By James Jeffrey, for CNN |
(CNN)―Bonga is a name rarely encountered when visiting Ethiopia, if at all.
But it deserves to be better known: it’s said to be the very birthplace of Arabica coffee.
Despite its caffeinated claim, the multi-billion dollar global industry that has grown up around coffee has passed Bonga by.
Today, this little town hidden away deep in southwestern Ethiopia sits quietly in unspoiled subtropical cloud forests brimming with coffee trees, wild honey, natural wonders and wildlife.
The term coffee is said to derive from Kaffa, the ancient name for the present-day Oromia region in which Bonga lies.
The story goes that sometime around the 6th century in forests near Bonga, a goatherd named Kaldi spotted his animals getting frisky after eating red berries from a shrub he’d never seen before.
So Kaldi gave the berries a try himself and the coffee bean was discovered.
Early morning starts, dull office meetings and weak excuses for prolonging hot dates would never be the same again.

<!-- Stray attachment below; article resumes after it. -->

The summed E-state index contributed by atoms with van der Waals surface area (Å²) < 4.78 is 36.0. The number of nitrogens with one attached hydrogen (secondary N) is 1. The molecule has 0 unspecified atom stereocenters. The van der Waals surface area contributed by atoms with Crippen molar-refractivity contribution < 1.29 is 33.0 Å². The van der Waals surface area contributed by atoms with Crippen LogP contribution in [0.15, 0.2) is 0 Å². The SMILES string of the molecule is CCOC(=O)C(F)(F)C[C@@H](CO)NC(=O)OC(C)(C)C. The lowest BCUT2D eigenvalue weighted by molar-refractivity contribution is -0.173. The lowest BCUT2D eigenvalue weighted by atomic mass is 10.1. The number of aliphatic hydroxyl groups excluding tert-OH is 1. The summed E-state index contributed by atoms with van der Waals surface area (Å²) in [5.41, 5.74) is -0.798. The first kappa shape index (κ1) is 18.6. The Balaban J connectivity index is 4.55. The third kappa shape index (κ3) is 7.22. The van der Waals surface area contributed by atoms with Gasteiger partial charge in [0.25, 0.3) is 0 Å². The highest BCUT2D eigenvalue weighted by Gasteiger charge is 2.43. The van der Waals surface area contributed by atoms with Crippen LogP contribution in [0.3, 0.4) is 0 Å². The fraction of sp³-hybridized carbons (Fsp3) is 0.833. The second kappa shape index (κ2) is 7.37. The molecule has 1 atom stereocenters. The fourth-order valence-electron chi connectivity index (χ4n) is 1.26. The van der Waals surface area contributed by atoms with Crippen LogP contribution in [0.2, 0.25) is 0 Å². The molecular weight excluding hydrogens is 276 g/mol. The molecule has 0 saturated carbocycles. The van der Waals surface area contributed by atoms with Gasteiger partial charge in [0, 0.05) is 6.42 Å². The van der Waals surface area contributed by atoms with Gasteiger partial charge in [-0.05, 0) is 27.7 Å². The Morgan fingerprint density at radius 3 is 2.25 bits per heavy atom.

An early morning in Bonga finds the town’s slopes enveloped in low-lying clouds caused by the air’s characteristically high moisture content.
The effect is impressively cinematic as households come to life, their chimneys releasing narrow columns of cooking smoke that rise into the surrounding mist.
Coffee in the clouds
The Bonga Forest Reserve, which covers some 500 square kilometers, is among the last remaining subtropical moist forests of any significant size found in Ethiopia.
Its elevation varies from 500 to 3,300 meters — perfect for coffee, which best grows between 900 and 1,800 meters.
The shade provided by forest trees means the beans develop slower, becoming more dense and flavorful as a result.
It also keeps the trees shorter, so they’re more easily handpicked by locals.
Mirutse Habtemariam, a local beekeeper, is on hand to impart a crash course on other foods of the forests.
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